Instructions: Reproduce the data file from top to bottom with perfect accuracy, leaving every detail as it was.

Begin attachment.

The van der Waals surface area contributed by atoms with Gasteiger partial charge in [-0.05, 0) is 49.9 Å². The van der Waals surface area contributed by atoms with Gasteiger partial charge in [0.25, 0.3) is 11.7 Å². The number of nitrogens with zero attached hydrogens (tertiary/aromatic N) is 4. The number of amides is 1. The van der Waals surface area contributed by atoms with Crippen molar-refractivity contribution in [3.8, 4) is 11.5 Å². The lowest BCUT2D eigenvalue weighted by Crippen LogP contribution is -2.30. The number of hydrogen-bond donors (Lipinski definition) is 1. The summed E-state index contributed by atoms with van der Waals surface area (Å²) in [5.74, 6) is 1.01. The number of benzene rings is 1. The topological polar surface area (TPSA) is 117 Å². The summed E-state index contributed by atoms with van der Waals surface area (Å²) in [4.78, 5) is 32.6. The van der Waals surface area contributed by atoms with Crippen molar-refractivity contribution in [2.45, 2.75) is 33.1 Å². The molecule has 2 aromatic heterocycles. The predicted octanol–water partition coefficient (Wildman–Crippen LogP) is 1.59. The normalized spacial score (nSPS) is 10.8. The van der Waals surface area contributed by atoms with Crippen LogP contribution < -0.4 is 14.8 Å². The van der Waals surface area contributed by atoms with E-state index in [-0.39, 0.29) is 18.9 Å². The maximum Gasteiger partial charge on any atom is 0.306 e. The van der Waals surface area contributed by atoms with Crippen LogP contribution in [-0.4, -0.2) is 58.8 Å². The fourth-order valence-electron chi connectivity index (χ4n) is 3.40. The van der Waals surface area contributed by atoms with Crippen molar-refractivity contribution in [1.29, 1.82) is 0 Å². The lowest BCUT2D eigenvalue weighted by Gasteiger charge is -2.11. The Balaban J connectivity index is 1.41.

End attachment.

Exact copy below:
The van der Waals surface area contributed by atoms with Gasteiger partial charge in [-0.05, 0) is 49.9 Å². The van der Waals surface area contributed by atoms with Gasteiger partial charge in [0.25, 0.3) is 11.7 Å². The number of nitrogens with zero attached hydrogens (tertiary/aromatic N) is 4. The number of amides is 1. The van der Waals surface area contributed by atoms with Crippen molar-refractivity contribution in [3.8, 4) is 11.5 Å². The lowest BCUT2D eigenvalue weighted by Crippen LogP contribution is -2.30. The number of hydrogen-bond donors (Lipinski definition) is 1. The summed E-state index contributed by atoms with van der Waals surface area (Å²) in [5.74, 6) is 1.01. The number of benzene rings is 1. The topological polar surface area (TPSA) is 117 Å². The summed E-state index contributed by atoms with van der Waals surface area (Å²) in [4.78, 5) is 32.6. The van der Waals surface area contributed by atoms with Crippen molar-refractivity contribution in [2.45, 2.75) is 33.1 Å². The molecule has 2 aromatic heterocycles. The predicted octanol–water partition coefficient (Wildman–Crippen LogP) is 1.59. The normalized spacial score (nSPS) is 10.8. The van der Waals surface area contributed by atoms with Crippen LogP contribution < -0.4 is 14.8 Å². The van der Waals surface area contributed by atoms with E-state index in [-0.39, 0.29) is 18.9 Å². The maximum Gasteiger partial charge on any atom is 0.306 e. The van der Waals surface area contributed by atoms with Crippen LogP contribution in [-0.4, -0.2) is 58.8 Å². The fourth-order valence-electron chi connectivity index (χ4n) is 3.40. The van der Waals surface area contributed by atoms with Crippen molar-refractivity contribution in [1.29, 1.82) is 0 Å². The lowest BCUT2D eigenvalue weighted by Gasteiger charge is -2.11. The Balaban J connectivity index is 1.41.